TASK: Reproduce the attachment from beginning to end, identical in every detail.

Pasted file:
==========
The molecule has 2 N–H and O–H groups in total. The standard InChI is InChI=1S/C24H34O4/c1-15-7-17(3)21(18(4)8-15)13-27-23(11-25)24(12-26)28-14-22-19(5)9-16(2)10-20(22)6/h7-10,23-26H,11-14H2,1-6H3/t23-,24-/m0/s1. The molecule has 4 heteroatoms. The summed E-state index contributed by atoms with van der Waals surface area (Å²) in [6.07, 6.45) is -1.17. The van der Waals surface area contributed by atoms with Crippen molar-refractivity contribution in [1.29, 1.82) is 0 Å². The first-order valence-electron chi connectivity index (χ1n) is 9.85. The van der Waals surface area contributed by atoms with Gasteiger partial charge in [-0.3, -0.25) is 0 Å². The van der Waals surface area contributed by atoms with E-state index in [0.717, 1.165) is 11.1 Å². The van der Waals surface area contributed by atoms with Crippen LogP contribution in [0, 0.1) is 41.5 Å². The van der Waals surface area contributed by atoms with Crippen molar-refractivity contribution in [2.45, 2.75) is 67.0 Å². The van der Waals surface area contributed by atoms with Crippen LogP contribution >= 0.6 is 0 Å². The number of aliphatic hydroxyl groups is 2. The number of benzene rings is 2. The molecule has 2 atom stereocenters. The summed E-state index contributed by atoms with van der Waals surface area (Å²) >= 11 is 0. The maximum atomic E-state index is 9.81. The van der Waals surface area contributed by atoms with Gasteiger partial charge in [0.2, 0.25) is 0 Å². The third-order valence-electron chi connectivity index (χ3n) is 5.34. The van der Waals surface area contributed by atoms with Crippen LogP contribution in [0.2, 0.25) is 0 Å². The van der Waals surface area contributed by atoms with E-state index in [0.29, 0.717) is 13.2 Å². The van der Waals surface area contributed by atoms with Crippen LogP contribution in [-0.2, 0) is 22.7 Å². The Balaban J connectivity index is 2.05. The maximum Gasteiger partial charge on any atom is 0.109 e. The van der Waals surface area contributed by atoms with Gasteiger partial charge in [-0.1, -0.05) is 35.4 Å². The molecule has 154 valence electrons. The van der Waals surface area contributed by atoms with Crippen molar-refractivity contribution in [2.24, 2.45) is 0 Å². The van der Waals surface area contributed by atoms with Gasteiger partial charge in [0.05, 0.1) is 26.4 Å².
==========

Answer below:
The molecule has 2 N–H and O–H groups in total. The standard InChI is InChI=1S/C24H34O4/c1-15-7-17(3)21(18(4)8-15)13-27-23(11-25)24(12-26)28-14-22-19(5)9-16(2)10-20(22)6/h7-10,23-26H,11-14H2,1-6H3/t23-,24-/m0/s1. The molecule has 4 heteroatoms. The summed E-state index contributed by atoms with van der Waals surface area (Å²) in [6.07, 6.45) is -1.17. The van der Waals surface area contributed by atoms with Crippen molar-refractivity contribution in [1.29, 1.82) is 0 Å². The first-order valence-electron chi connectivity index (χ1n) is 9.85. The van der Waals surface area contributed by atoms with Gasteiger partial charge in [-0.3, -0.25) is 0 Å². The van der Waals surface area contributed by atoms with E-state index in [0.717, 1.165) is 11.1 Å². The van der Waals surface area contributed by atoms with Crippen LogP contribution in [0, 0.1) is 41.5 Å². The van der Waals surface area contributed by atoms with Crippen molar-refractivity contribution in [2.45, 2.75) is 67.0 Å². The van der Waals surface area contributed by atoms with Crippen LogP contribution >= 0.6 is 0 Å². The number of aliphatic hydroxyl groups is 2. The number of benzene rings is 2. The molecule has 2 atom stereocenters. The summed E-state index contributed by atoms with van der Waals surface area (Å²) >= 11 is 0. The maximum atomic E-state index is 9.81. The van der Waals surface area contributed by atoms with Gasteiger partial charge in [0.2, 0.25) is 0 Å². The third-order valence-electron chi connectivity index (χ3n) is 5.34. The van der Waals surface area contributed by atoms with Crippen LogP contribution in [0.2, 0.25) is 0 Å². The van der Waals surface area contributed by atoms with E-state index in [0.29, 0.717) is 13.2 Å². The van der Waals surface area contributed by atoms with Crippen LogP contribution in [-0.2, 0) is 22.7 Å². The Balaban J connectivity index is 2.05. The maximum Gasteiger partial charge on any atom is 0.109 e. The van der Waals surface area contributed by atoms with Gasteiger partial charge in [-0.1, -0.05) is 35.4 Å². The molecule has 154 valence electrons. The van der Waals surface area contributed by atoms with Crippen molar-refractivity contribution in [2.24, 2.45) is 0 Å². The van der Waals surface area contributed by atoms with Gasteiger partial charge in [0.05, 0.1) is 26.4 Å².